I believe this is my first time playing Urban Strike, but I went into it with a pretty fair idea of what to expect based on the last two games. Sadly, while the title screen is much improved and the explosion effects look a lot better this time around, things haven’t really progressed all that much; the graphics still have a fun, pseudo-3D feel but the cutscenes contain less animations than before and it feels like a bit of a step back from Jungle Strike in terms of variety and accessibility. Once again, there are no real bosses to speak of but you’ll counter more formidable and tougher enemy ships and helicopters as you progress; later missions have you commandeering a GAV to take out the heavily-armed militia or targeting bad guy Malone’s henchman as they speed away in cars, but you’ll face a similar assortment of turrets, jeeps, soldiers, and tank-like enemies as in the previous games.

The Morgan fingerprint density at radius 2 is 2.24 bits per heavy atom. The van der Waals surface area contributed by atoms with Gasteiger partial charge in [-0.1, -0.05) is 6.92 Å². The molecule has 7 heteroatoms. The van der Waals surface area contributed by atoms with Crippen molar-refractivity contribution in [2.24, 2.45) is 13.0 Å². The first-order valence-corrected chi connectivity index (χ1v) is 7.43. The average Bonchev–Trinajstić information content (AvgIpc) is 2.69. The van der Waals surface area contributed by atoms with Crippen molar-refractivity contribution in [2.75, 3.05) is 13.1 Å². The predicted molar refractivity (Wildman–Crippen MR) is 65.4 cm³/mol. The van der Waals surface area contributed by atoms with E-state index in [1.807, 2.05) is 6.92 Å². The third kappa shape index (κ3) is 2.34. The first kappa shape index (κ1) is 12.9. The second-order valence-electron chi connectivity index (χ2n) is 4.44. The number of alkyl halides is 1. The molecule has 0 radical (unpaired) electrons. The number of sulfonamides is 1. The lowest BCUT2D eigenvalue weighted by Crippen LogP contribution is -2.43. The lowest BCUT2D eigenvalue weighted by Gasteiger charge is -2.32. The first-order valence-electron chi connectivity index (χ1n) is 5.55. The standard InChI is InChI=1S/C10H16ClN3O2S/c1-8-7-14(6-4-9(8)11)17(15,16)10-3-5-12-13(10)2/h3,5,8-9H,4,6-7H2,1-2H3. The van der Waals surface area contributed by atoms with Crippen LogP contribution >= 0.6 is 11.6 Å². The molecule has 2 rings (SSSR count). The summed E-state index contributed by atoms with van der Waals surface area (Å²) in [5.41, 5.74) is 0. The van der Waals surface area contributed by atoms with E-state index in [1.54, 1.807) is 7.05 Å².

While the on-foot sections are a bit ugly, the environments continue to be a vast improvement over Desert Strike, overall; the desert still crops up, naturally, but Urban Strike boasts cities, jungles, and even a pretty fun recreation of Las Vegas. Rendered in the black of night, the city is lit up by gunfire and explosions as much as the garish neon signs and let down only by the tedious objective of flying all over, avoiding enemy fire, to destroy a whole bunch of radar sites. After that, you’ll be struggling with your ammo as you’re forced to clear the Las Vegas Strip of enemies, and this mission proved to be too much for me in the end. But, truthfully, I’d tapped out in the previous mission; after destroying a bunch of guard towers and rescuing a bunch of prisoners of war in Mexico, the game required me to hack into the Gav to take control of one but, no matter what I tried, I kept picking the wrong fuse and was forced to abandon the mission. As before, the game is password-based; you get passwords to jump ahead to later campaigns, which is how I played the Las Vegas campaign, but you can’t input the ten lives code and then jump to a later level, and in-game extra lives are pretty scarce, so the difficulty curve was noticeably more like Desert Strike than Jungle Strike for me. It’s interesting for me, then, to learn that many reviews thought Urban Strike the easiest of the series so far; the missions are a little more tedious, often requiring you to rescue multiple targets, fend off waves of soldiers, or carry multiple objects from one point of the map to the other, which can be a drain on your resources. As ever, it’s thus important to plan your route and conserve your better weapons for when needed, but the shift towards more monotonous missions and the unsightly and awkward on-foot missions seems to have made the admittedly repetitive gameplay loop less exciting rather than injecting some variety to the formula.